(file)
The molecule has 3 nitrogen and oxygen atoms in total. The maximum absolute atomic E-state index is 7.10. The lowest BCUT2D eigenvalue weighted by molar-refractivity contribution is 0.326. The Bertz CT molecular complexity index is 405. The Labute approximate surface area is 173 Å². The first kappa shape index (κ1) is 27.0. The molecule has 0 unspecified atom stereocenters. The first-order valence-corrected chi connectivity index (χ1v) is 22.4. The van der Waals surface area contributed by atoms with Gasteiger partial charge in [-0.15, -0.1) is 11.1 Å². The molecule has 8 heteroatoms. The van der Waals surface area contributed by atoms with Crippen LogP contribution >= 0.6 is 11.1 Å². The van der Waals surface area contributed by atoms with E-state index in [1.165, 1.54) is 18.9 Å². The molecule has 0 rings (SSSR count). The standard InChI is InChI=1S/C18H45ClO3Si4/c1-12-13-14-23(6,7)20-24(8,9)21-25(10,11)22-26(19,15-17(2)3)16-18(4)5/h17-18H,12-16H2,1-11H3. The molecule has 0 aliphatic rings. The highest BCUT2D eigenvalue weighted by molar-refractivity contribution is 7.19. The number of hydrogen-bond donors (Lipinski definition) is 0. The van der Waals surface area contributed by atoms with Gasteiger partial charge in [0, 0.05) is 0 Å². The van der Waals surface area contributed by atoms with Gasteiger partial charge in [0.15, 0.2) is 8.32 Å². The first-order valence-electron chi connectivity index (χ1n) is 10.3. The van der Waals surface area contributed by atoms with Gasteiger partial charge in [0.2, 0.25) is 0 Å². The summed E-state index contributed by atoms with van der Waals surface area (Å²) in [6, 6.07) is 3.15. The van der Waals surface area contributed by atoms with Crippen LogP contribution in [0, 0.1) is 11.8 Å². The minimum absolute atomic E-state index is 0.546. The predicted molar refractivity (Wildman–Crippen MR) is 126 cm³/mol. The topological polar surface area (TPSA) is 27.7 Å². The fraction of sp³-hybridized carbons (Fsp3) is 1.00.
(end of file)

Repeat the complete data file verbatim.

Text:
The molecule has 3 nitrogen and oxygen atoms in total. The maximum absolute atomic E-state index is 7.10. The lowest BCUT2D eigenvalue weighted by molar-refractivity contribution is 0.326. The Bertz CT molecular complexity index is 405. The Labute approximate surface area is 173 Å². The first kappa shape index (κ1) is 27.0. The molecule has 0 unspecified atom stereocenters. The first-order valence-corrected chi connectivity index (χ1v) is 22.4. The van der Waals surface area contributed by atoms with Gasteiger partial charge in [-0.15, -0.1) is 11.1 Å². The molecule has 8 heteroatoms. The van der Waals surface area contributed by atoms with Crippen LogP contribution >= 0.6 is 11.1 Å². The van der Waals surface area contributed by atoms with E-state index in [1.165, 1.54) is 18.9 Å². The molecule has 0 rings (SSSR count). The standard InChI is InChI=1S/C18H45ClO3Si4/c1-12-13-14-23(6,7)20-24(8,9)21-25(10,11)22-26(19,15-17(2)3)16-18(4)5/h17-18H,12-16H2,1-11H3. The molecule has 0 aliphatic rings. The highest BCUT2D eigenvalue weighted by molar-refractivity contribution is 7.19. The number of hydrogen-bond donors (Lipinski definition) is 0. The van der Waals surface area contributed by atoms with Gasteiger partial charge in [0, 0.05) is 0 Å². The van der Waals surface area contributed by atoms with Gasteiger partial charge in [0.15, 0.2) is 8.32 Å². The first-order valence-electron chi connectivity index (χ1n) is 10.3. The van der Waals surface area contributed by atoms with Gasteiger partial charge in [0.2, 0.25) is 0 Å². The summed E-state index contributed by atoms with van der Waals surface area (Å²) in [6, 6.07) is 3.15. The van der Waals surface area contributed by atoms with Crippen LogP contribution in [0, 0.1) is 11.8 Å². The minimum absolute atomic E-state index is 0.546. The predicted molar refractivity (Wildman–Crippen MR) is 126 cm³/mol. The topological polar surface area (TPSA) is 27.7 Å². The fraction of sp³-hybridized carbons (Fsp3) is 1.00.